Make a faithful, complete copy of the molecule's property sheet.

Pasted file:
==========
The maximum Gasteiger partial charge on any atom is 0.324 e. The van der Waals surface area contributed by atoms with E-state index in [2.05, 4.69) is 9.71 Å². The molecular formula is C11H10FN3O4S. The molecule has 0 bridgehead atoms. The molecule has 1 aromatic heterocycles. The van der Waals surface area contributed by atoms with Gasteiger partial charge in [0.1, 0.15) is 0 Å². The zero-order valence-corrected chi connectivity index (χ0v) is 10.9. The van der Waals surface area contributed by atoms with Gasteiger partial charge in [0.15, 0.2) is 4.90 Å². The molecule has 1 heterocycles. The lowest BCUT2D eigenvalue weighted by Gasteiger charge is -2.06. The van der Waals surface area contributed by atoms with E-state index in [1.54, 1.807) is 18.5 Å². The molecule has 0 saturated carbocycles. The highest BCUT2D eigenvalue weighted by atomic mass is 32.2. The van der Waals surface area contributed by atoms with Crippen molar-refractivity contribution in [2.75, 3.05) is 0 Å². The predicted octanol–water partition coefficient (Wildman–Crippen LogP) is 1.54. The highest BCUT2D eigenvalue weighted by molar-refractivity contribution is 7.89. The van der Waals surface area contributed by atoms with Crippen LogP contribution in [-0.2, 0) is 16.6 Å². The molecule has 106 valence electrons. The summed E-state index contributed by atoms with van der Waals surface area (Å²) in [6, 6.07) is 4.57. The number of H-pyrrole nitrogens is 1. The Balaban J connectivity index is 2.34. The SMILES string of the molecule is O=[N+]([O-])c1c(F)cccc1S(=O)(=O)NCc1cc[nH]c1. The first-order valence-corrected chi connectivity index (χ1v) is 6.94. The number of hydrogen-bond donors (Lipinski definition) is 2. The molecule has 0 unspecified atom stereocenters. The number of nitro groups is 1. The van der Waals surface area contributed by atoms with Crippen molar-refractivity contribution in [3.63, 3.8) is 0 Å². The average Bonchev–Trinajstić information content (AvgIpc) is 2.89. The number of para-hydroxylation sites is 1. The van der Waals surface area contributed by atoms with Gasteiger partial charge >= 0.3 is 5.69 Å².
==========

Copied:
The maximum Gasteiger partial charge on any atom is 0.324 e. The van der Waals surface area contributed by atoms with E-state index in [2.05, 4.69) is 9.71 Å². The molecular formula is C11H10FN3O4S. The molecule has 0 bridgehead atoms. The molecule has 1 aromatic heterocycles. The van der Waals surface area contributed by atoms with Gasteiger partial charge in [0.1, 0.15) is 0 Å². The zero-order valence-corrected chi connectivity index (χ0v) is 10.9. The van der Waals surface area contributed by atoms with Gasteiger partial charge in [0.15, 0.2) is 4.90 Å². The molecule has 1 heterocycles. The lowest BCUT2D eigenvalue weighted by Gasteiger charge is -2.06. The van der Waals surface area contributed by atoms with E-state index in [1.54, 1.807) is 18.5 Å². The molecule has 0 saturated carbocycles. The highest BCUT2D eigenvalue weighted by atomic mass is 32.2. The van der Waals surface area contributed by atoms with Crippen molar-refractivity contribution in [2.75, 3.05) is 0 Å². The predicted octanol–water partition coefficient (Wildman–Crippen LogP) is 1.54. The highest BCUT2D eigenvalue weighted by molar-refractivity contribution is 7.89. The van der Waals surface area contributed by atoms with Crippen LogP contribution in [-0.2, 0) is 16.6 Å². The molecule has 106 valence electrons. The summed E-state index contributed by atoms with van der Waals surface area (Å²) in [6, 6.07) is 4.57. The number of H-pyrrole nitrogens is 1. The Balaban J connectivity index is 2.34. The SMILES string of the molecule is O=[N+]([O-])c1c(F)cccc1S(=O)(=O)NCc1cc[nH]c1. The first-order valence-corrected chi connectivity index (χ1v) is 6.94. The number of hydrogen-bond donors (Lipinski definition) is 2. The molecule has 0 unspecified atom stereocenters. The number of nitro groups is 1. The van der Waals surface area contributed by atoms with Crippen molar-refractivity contribution in [3.63, 3.8) is 0 Å². The average Bonchev–Trinajstić information content (AvgIpc) is 2.89. The number of para-hydroxylation sites is 1. The van der Waals surface area contributed by atoms with Gasteiger partial charge >= 0.3 is 5.69 Å².